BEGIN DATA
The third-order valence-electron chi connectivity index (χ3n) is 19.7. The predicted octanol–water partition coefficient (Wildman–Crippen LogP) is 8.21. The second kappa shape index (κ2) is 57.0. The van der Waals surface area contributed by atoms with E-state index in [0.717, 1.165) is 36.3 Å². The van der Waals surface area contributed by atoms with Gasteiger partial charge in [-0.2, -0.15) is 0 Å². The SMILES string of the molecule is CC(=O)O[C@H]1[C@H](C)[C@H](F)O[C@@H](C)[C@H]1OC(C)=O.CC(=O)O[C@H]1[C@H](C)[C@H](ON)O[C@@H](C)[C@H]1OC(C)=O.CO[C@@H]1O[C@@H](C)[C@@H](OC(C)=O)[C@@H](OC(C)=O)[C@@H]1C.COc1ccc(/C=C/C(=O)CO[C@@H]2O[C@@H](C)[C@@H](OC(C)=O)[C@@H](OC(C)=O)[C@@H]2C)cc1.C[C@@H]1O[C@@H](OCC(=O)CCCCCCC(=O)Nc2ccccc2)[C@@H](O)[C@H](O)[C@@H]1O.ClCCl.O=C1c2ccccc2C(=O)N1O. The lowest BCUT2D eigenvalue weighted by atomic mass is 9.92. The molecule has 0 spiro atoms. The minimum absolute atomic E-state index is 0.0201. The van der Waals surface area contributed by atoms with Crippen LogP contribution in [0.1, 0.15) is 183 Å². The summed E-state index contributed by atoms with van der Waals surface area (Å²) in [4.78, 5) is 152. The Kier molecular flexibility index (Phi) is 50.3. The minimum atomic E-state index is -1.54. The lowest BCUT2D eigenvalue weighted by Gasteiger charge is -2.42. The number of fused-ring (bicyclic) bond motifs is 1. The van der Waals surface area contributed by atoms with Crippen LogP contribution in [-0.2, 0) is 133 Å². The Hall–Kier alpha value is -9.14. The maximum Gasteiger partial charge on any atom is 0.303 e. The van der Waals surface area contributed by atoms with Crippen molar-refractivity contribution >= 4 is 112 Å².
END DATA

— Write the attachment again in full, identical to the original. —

The third-order valence-electron chi connectivity index (χ3n) is 19.7. The predicted octanol–water partition coefficient (Wildman–Crippen LogP) is 8.21. The second kappa shape index (κ2) is 57.0. The van der Waals surface area contributed by atoms with E-state index in [0.717, 1.165) is 36.3 Å². The van der Waals surface area contributed by atoms with Gasteiger partial charge in [-0.2, -0.15) is 0 Å². The SMILES string of the molecule is CC(=O)O[C@H]1[C@H](C)[C@H](F)O[C@@H](C)[C@H]1OC(C)=O.CC(=O)O[C@H]1[C@H](C)[C@H](ON)O[C@@H](C)[C@H]1OC(C)=O.CO[C@@H]1O[C@@H](C)[C@@H](OC(C)=O)[C@@H](OC(C)=O)[C@@H]1C.COc1ccc(/C=C/C(=O)CO[C@@H]2O[C@@H](C)[C@@H](OC(C)=O)[C@@H](OC(C)=O)[C@@H]2C)cc1.C[C@@H]1O[C@@H](OCC(=O)CCCCCCC(=O)Nc2ccccc2)[C@@H](O)[C@H](O)[C@@H]1O.ClCCl.O=C1c2ccccc2C(=O)N1O. The lowest BCUT2D eigenvalue weighted by atomic mass is 9.92. The molecule has 0 spiro atoms. The minimum absolute atomic E-state index is 0.0201. The van der Waals surface area contributed by atoms with Crippen LogP contribution in [0.1, 0.15) is 183 Å². The summed E-state index contributed by atoms with van der Waals surface area (Å²) in [4.78, 5) is 152. The Kier molecular flexibility index (Phi) is 50.3. The minimum atomic E-state index is -1.54. The lowest BCUT2D eigenvalue weighted by Gasteiger charge is -2.42. The number of fused-ring (bicyclic) bond motifs is 1. The van der Waals surface area contributed by atoms with Crippen LogP contribution in [-0.2, 0) is 133 Å². The Hall–Kier alpha value is -9.14. The maximum Gasteiger partial charge on any atom is 0.303 e. The van der Waals surface area contributed by atoms with Crippen molar-refractivity contribution >= 4 is 112 Å².